Belle Gibson: 'A vaccine gave me cancer.'

The Whole Pantry founder Belle Gibson is an anti-vaccination advocate.

Social media entrepreneur and wellness blogger Belle Gibson, who built her empire off claims she’d miraculously survived cancer using alternative therapies, admitted to The Australian this week that she may never have had cancer.

The claims follow revelations by Fairfax Media that her company never passed on $300,000 of donations to charity as she’d promised.

Related content: The Australian entrepreneur who promised $300,000 to charity — but never donated that amount.

Now, as reports circulate that Ms Gibson has fled to the US to avoid confrontation over those shocking revelations, it’s emerged the Melbourne-based mother-of-one was an anti-vaxxer.

She also once allegedly pushed a friend not to vaccinate her own children.

Read more: Belle Gibson may have fled the country.

Mother-of-two Jayme Smith told Daily Mail Australia she befriended Ms Gibson after they met on a parenting discussion page on Facebook around 2010.

After she bonded with popular blogger — who at the time claimed to have cancer — Ms Smith said Ms Gibson ‘pushed’ her not to vaccinate her children.

Ms Gibson appears to have claimed the cervical cancer vaccine gave her cancer.

‘That was my own choice, based on information provided by Belle,” Ms Smith told Daily Mail Australia.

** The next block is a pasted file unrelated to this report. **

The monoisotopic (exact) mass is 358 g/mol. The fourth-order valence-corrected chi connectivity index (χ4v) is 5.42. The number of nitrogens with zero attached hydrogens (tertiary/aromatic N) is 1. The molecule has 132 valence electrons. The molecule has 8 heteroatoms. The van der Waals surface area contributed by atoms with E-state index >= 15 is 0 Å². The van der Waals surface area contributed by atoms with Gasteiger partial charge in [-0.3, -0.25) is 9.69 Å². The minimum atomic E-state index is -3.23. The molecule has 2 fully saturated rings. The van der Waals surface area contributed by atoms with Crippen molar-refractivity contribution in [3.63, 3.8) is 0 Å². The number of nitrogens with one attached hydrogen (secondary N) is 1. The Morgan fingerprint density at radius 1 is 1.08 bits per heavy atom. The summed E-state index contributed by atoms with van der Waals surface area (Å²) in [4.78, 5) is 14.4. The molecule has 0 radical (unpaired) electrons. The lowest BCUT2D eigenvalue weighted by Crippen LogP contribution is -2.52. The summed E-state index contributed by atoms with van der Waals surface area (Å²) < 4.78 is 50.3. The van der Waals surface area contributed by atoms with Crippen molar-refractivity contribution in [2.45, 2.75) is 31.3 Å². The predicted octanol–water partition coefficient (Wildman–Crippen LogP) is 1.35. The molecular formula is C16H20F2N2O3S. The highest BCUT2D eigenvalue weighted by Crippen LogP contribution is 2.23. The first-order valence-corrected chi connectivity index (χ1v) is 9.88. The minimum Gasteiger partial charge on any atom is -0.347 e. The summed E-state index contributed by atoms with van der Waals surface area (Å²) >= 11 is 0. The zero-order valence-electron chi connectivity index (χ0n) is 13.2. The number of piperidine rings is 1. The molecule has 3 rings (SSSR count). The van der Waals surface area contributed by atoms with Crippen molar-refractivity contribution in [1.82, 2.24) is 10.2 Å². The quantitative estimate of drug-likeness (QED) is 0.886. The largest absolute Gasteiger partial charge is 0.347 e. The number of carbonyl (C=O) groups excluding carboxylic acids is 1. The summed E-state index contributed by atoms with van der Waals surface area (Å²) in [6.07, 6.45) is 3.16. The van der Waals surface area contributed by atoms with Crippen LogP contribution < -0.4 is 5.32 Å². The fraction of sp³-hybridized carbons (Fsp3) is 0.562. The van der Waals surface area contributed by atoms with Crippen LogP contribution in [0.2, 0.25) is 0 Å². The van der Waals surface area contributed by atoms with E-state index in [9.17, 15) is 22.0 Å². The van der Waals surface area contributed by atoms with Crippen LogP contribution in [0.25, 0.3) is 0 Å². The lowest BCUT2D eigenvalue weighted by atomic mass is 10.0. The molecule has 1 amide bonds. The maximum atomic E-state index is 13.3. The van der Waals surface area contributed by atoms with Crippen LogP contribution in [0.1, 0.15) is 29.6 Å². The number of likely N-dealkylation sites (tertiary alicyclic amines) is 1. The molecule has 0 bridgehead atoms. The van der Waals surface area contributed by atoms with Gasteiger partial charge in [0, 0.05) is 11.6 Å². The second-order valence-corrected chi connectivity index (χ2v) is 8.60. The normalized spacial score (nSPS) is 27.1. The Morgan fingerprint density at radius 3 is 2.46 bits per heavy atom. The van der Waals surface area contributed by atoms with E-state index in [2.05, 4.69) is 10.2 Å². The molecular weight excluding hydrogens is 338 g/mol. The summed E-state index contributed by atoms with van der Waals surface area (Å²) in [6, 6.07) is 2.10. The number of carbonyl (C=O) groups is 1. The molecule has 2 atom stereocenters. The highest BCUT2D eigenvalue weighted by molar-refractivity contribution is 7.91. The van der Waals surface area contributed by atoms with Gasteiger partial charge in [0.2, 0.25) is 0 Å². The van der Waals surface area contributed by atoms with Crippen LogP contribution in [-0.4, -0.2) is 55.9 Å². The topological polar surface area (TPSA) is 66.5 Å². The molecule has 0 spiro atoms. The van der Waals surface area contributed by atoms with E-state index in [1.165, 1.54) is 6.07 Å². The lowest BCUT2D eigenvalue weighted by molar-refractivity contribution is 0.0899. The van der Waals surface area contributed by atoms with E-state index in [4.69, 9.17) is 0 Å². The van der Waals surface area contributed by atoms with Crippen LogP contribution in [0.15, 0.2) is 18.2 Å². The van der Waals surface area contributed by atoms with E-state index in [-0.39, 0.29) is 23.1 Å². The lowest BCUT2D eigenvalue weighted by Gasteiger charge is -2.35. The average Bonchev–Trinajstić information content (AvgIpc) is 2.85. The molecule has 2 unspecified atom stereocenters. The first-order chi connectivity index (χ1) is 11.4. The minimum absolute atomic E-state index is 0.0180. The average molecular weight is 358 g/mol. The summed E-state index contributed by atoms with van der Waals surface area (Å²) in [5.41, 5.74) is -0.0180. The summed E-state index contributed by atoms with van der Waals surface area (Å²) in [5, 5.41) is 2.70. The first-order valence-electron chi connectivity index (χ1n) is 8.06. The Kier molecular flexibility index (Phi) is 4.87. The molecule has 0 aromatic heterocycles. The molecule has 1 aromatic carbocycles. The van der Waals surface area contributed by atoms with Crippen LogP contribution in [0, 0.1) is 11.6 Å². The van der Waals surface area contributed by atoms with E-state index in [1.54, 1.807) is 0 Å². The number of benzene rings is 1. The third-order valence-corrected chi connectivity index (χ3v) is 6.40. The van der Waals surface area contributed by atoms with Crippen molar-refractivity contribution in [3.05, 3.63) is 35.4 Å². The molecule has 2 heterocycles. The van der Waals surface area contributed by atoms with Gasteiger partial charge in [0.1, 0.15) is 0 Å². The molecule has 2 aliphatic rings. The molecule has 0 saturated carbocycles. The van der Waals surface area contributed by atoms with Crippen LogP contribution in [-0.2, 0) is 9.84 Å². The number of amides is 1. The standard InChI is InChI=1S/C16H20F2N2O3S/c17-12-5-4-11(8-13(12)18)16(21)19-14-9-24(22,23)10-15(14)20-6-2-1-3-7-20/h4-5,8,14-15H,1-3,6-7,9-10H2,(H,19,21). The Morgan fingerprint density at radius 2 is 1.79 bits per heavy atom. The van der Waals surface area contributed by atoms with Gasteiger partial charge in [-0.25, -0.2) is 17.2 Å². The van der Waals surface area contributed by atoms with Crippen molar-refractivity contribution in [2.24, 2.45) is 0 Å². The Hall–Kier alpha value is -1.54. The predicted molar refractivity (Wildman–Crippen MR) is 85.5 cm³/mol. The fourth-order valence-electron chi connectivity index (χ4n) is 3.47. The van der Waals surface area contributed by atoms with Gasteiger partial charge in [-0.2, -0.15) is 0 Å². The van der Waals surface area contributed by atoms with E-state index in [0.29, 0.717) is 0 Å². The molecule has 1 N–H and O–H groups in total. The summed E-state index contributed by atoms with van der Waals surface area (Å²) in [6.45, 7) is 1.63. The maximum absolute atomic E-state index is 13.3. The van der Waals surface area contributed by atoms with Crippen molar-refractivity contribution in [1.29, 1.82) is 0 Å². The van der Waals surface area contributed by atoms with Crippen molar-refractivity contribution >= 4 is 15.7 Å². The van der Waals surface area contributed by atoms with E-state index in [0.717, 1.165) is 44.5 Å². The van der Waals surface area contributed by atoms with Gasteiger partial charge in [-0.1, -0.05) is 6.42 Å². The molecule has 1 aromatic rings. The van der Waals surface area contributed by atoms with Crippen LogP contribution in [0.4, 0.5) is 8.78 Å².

“I regret that choice (to nearly not vaccinate), but it was my own. I’m not here to place blame.'”

Related content: Celebrities are not doctors. So let’s not listen to them about vaccinations.

Ms Gibson also appears to have claimed the cervical cancer vaccine gave her cancer — and to have blamed the Australian government for the cancer she claimed to have.


In 2009, she also tweeted: “Obama won the nobel peace prize. This is more f***ed then (sic) the government giving me cancer,” the Herald Sun reports.

Ms Gibson also told Sunday Style magazine in November last year that she blamed the vaccine, Gardasil, for her cancer.

“She was really into everything anti-medicine, including the anti-vaccination movement.”

Ms Gibson has also described her own idiosyncratic, and unscientific, understanding of “immunisation” in an interview. Speaking to website, she described her version of immunisation as: “boosting your immune system naturally. (Through food, practitioners, homeopathic immunization kits (little tablets), regular exercise and respecting your body”.

A former friend of Gibson’s has also told Guardian Australia: “She was really into everything anti-medicine, including the anti-vaccination movement.”

Related content: Belle Gibson may have fled to the US… on a business class ticket.

Ms Smith — whose own mother lost her life to cancer in 2003 — told Daily Mail Australia she was concerned that followers of The Whole Pantry‘s teachings may be wrongly induced to turn away from conventional medicine.

“I just want her to confirm or deny (her diagnoses),” Ms Smith said.

“(P)eople who put their faith in her, invested in her… They need to know, if they’ve rejected conventional medicine on what she’s saying.”

Related content: Another day, another ‘natural cancer cure’ is proven to be a tragic lie.